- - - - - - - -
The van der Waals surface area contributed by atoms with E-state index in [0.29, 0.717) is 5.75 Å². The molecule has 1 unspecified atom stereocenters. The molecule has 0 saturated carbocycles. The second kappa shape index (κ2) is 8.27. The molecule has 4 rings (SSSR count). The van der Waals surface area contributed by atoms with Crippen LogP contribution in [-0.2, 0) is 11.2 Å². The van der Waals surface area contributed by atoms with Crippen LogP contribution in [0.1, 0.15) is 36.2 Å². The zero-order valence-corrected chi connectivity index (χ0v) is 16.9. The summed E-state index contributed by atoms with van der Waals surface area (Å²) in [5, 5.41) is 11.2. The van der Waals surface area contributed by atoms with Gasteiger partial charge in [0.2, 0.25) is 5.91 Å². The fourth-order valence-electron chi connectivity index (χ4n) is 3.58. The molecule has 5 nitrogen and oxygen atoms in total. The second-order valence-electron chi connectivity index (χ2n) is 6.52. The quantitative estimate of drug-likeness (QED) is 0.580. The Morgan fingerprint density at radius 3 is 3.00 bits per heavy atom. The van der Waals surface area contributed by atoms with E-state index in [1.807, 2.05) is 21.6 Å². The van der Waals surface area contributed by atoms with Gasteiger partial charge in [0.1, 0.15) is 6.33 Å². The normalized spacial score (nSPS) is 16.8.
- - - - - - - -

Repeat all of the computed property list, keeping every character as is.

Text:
The van der Waals surface area contributed by atoms with E-state index in [0.29, 0.717) is 5.75 Å². The molecule has 1 unspecified atom stereocenters. The molecule has 0 saturated carbocycles. The second kappa shape index (κ2) is 8.27. The molecule has 4 rings (SSSR count). The van der Waals surface area contributed by atoms with Crippen LogP contribution in [-0.2, 0) is 11.2 Å². The van der Waals surface area contributed by atoms with Crippen LogP contribution in [0.1, 0.15) is 36.2 Å². The zero-order valence-corrected chi connectivity index (χ0v) is 16.9. The summed E-state index contributed by atoms with van der Waals surface area (Å²) in [5, 5.41) is 11.2. The van der Waals surface area contributed by atoms with Gasteiger partial charge in [0.2, 0.25) is 5.91 Å². The fourth-order valence-electron chi connectivity index (χ4n) is 3.58. The molecule has 5 nitrogen and oxygen atoms in total. The second-order valence-electron chi connectivity index (χ2n) is 6.52. The quantitative estimate of drug-likeness (QED) is 0.580. The Morgan fingerprint density at radius 3 is 3.00 bits per heavy atom. The van der Waals surface area contributed by atoms with E-state index in [1.807, 2.05) is 21.6 Å². The van der Waals surface area contributed by atoms with Gasteiger partial charge in [0.1, 0.15) is 6.33 Å². The normalized spacial score (nSPS) is 16.8.